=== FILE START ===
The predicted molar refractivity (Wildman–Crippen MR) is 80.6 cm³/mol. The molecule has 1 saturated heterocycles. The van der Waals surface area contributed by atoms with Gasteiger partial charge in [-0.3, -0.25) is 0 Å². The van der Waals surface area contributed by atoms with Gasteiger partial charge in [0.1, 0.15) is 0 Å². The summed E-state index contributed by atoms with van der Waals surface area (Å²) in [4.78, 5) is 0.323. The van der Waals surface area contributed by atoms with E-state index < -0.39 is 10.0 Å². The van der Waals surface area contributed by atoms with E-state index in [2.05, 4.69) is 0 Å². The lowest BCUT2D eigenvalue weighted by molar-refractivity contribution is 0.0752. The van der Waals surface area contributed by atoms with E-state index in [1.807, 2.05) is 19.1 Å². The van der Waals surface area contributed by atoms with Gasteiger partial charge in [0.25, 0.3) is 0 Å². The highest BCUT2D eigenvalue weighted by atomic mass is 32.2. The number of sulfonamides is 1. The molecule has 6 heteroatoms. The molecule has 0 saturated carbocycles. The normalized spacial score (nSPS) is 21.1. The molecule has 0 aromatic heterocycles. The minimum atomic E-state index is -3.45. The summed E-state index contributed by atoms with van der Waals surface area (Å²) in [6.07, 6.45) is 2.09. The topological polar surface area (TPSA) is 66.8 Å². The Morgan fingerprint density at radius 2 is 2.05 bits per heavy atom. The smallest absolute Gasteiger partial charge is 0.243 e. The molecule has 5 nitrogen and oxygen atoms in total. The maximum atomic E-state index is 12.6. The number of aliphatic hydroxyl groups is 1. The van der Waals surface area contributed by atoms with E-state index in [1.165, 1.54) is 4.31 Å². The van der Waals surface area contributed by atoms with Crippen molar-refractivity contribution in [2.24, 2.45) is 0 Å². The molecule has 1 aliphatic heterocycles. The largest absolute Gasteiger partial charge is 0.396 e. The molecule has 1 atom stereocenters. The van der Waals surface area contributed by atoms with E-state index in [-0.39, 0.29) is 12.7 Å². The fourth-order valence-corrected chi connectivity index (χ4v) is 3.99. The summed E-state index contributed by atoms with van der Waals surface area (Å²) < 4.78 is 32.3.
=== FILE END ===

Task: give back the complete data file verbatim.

The predicted molar refractivity (Wildman–Crippen MR) is 80.6 cm³/mol. The molecule has 1 saturated heterocycles. The van der Waals surface area contributed by atoms with Gasteiger partial charge in [-0.3, -0.25) is 0 Å². The van der Waals surface area contributed by atoms with Gasteiger partial charge in [0.1, 0.15) is 0 Å². The summed E-state index contributed by atoms with van der Waals surface area (Å²) in [4.78, 5) is 0.323. The van der Waals surface area contributed by atoms with E-state index < -0.39 is 10.0 Å². The van der Waals surface area contributed by atoms with E-state index in [2.05, 4.69) is 0 Å². The lowest BCUT2D eigenvalue weighted by molar-refractivity contribution is 0.0752. The van der Waals surface area contributed by atoms with E-state index in [1.807, 2.05) is 19.1 Å². The van der Waals surface area contributed by atoms with Gasteiger partial charge in [0.25, 0.3) is 0 Å². The highest BCUT2D eigenvalue weighted by atomic mass is 32.2. The number of sulfonamides is 1. The molecule has 6 heteroatoms. The molecule has 0 saturated carbocycles. The normalized spacial score (nSPS) is 21.1. The molecule has 0 aromatic heterocycles. The minimum atomic E-state index is -3.45. The summed E-state index contributed by atoms with van der Waals surface area (Å²) in [6.07, 6.45) is 2.09. The topological polar surface area (TPSA) is 66.8 Å². The Morgan fingerprint density at radius 2 is 2.05 bits per heavy atom. The smallest absolute Gasteiger partial charge is 0.243 e. The molecule has 5 nitrogen and oxygen atoms in total. The maximum atomic E-state index is 12.6. The number of aliphatic hydroxyl groups is 1. The van der Waals surface area contributed by atoms with E-state index in [1.165, 1.54) is 4.31 Å². The van der Waals surface area contributed by atoms with Crippen molar-refractivity contribution in [2.24, 2.45) is 0 Å². The molecule has 1 aliphatic heterocycles. The largest absolute Gasteiger partial charge is 0.396 e. The molecule has 1 atom stereocenters. The van der Waals surface area contributed by atoms with E-state index in [-0.39, 0.29) is 12.7 Å². The fourth-order valence-corrected chi connectivity index (χ4v) is 3.99. The summed E-state index contributed by atoms with van der Waals surface area (Å²) < 4.78 is 32.3.